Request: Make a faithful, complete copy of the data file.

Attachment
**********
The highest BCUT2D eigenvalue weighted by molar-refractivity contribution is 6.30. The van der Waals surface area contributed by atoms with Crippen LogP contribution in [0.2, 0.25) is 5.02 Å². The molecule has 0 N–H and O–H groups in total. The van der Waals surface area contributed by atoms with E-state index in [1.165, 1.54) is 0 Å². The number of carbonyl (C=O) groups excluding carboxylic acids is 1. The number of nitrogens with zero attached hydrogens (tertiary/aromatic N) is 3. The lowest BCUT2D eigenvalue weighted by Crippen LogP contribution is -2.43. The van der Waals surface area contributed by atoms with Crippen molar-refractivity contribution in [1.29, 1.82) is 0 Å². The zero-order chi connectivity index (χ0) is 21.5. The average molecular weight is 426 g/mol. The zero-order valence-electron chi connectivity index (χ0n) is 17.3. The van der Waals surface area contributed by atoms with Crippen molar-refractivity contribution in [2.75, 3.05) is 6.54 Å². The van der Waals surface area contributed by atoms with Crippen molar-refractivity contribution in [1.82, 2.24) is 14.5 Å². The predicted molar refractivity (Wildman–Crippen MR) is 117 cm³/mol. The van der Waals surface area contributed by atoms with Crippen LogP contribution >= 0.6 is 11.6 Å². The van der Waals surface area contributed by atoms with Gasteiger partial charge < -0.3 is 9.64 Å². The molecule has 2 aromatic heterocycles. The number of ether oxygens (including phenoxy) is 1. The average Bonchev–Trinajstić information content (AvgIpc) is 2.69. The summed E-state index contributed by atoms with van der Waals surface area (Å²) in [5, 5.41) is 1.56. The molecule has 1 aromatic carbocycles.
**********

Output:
The highest BCUT2D eigenvalue weighted by molar-refractivity contribution is 6.30. The van der Waals surface area contributed by atoms with Crippen LogP contribution in [0.2, 0.25) is 5.02 Å². The molecule has 0 N–H and O–H groups in total. The van der Waals surface area contributed by atoms with E-state index in [1.165, 1.54) is 0 Å². The number of carbonyl (C=O) groups excluding carboxylic acids is 1. The number of nitrogens with zero attached hydrogens (tertiary/aromatic N) is 3. The lowest BCUT2D eigenvalue weighted by Crippen LogP contribution is -2.43. The van der Waals surface area contributed by atoms with Crippen molar-refractivity contribution in [1.29, 1.82) is 0 Å². The zero-order chi connectivity index (χ0) is 21.5. The average molecular weight is 426 g/mol. The zero-order valence-electron chi connectivity index (χ0n) is 17.3. The van der Waals surface area contributed by atoms with Crippen molar-refractivity contribution in [2.75, 3.05) is 6.54 Å². The van der Waals surface area contributed by atoms with Crippen molar-refractivity contribution in [1.82, 2.24) is 14.5 Å². The predicted molar refractivity (Wildman–Crippen MR) is 117 cm³/mol. The van der Waals surface area contributed by atoms with Crippen LogP contribution >= 0.6 is 11.6 Å². The van der Waals surface area contributed by atoms with Gasteiger partial charge < -0.3 is 9.64 Å². The molecule has 2 aromatic heterocycles. The number of ether oxygens (including phenoxy) is 1. The average Bonchev–Trinajstić information content (AvgIpc) is 2.69. The summed E-state index contributed by atoms with van der Waals surface area (Å²) in [5, 5.41) is 1.56. The molecule has 1 aromatic carbocycles.